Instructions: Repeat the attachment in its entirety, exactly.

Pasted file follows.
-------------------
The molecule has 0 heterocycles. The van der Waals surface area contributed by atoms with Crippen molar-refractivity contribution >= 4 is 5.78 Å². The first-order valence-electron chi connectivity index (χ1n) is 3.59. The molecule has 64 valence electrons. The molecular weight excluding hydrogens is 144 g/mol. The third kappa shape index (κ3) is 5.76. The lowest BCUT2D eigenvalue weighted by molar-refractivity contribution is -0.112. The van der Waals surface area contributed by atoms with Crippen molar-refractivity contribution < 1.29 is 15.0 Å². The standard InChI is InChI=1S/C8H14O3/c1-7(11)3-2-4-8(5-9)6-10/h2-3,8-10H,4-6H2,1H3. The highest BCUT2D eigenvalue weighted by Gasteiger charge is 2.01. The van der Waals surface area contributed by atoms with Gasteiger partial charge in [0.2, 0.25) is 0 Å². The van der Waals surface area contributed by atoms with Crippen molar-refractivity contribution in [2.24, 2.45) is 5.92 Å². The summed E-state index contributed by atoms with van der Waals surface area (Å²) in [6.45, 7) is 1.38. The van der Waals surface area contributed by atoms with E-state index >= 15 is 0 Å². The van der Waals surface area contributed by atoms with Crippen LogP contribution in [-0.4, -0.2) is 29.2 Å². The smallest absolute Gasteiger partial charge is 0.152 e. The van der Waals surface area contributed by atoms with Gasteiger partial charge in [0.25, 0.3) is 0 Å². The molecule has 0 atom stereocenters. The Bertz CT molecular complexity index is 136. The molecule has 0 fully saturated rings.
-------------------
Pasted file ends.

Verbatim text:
The molecule has 0 heterocycles. The van der Waals surface area contributed by atoms with Crippen molar-refractivity contribution >= 4 is 5.78 Å². The first-order valence-electron chi connectivity index (χ1n) is 3.59. The molecule has 64 valence electrons. The molecular weight excluding hydrogens is 144 g/mol. The third kappa shape index (κ3) is 5.76. The lowest BCUT2D eigenvalue weighted by molar-refractivity contribution is -0.112. The van der Waals surface area contributed by atoms with Crippen molar-refractivity contribution < 1.29 is 15.0 Å². The standard InChI is InChI=1S/C8H14O3/c1-7(11)3-2-4-8(5-9)6-10/h2-3,8-10H,4-6H2,1H3. The highest BCUT2D eigenvalue weighted by Gasteiger charge is 2.01. The van der Waals surface area contributed by atoms with Gasteiger partial charge in [0.2, 0.25) is 0 Å². The van der Waals surface area contributed by atoms with Crippen molar-refractivity contribution in [2.24, 2.45) is 5.92 Å². The summed E-state index contributed by atoms with van der Waals surface area (Å²) in [6.45, 7) is 1.38. The van der Waals surface area contributed by atoms with E-state index >= 15 is 0 Å². The van der Waals surface area contributed by atoms with Crippen LogP contribution in [-0.4, -0.2) is 29.2 Å². The smallest absolute Gasteiger partial charge is 0.152 e. The van der Waals surface area contributed by atoms with Gasteiger partial charge in [0.25, 0.3) is 0 Å². The molecule has 0 atom stereocenters. The Bertz CT molecular complexity index is 136. The molecule has 0 fully saturated rings.